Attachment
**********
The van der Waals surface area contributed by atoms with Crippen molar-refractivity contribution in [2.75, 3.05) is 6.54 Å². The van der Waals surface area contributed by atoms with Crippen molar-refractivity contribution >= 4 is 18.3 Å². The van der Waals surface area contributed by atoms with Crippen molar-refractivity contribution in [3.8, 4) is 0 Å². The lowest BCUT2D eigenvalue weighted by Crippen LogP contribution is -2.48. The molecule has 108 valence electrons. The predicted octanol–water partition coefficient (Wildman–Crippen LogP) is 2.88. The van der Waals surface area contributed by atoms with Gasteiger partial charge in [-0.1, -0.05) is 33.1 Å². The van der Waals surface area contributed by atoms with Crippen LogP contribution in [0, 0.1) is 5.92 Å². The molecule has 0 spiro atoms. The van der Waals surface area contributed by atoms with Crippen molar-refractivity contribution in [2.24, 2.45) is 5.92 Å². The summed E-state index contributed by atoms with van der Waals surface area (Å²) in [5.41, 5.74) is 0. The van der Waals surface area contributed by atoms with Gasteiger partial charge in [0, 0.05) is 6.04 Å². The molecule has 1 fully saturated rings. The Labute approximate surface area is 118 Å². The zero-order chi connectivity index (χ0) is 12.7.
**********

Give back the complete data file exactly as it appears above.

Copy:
The van der Waals surface area contributed by atoms with Crippen molar-refractivity contribution in [2.75, 3.05) is 6.54 Å². The van der Waals surface area contributed by atoms with Crippen molar-refractivity contribution >= 4 is 18.3 Å². The van der Waals surface area contributed by atoms with Crippen molar-refractivity contribution in [3.8, 4) is 0 Å². The lowest BCUT2D eigenvalue weighted by Crippen LogP contribution is -2.48. The molecule has 108 valence electrons. The predicted octanol–water partition coefficient (Wildman–Crippen LogP) is 2.88. The van der Waals surface area contributed by atoms with Gasteiger partial charge in [-0.1, -0.05) is 33.1 Å². The van der Waals surface area contributed by atoms with Crippen LogP contribution in [0, 0.1) is 5.92 Å². The molecule has 0 spiro atoms. The van der Waals surface area contributed by atoms with Crippen molar-refractivity contribution in [2.24, 2.45) is 5.92 Å². The summed E-state index contributed by atoms with van der Waals surface area (Å²) in [5.41, 5.74) is 0. The van der Waals surface area contributed by atoms with Gasteiger partial charge in [0, 0.05) is 6.04 Å². The molecule has 1 fully saturated rings. The Labute approximate surface area is 118 Å². The zero-order chi connectivity index (χ0) is 12.7.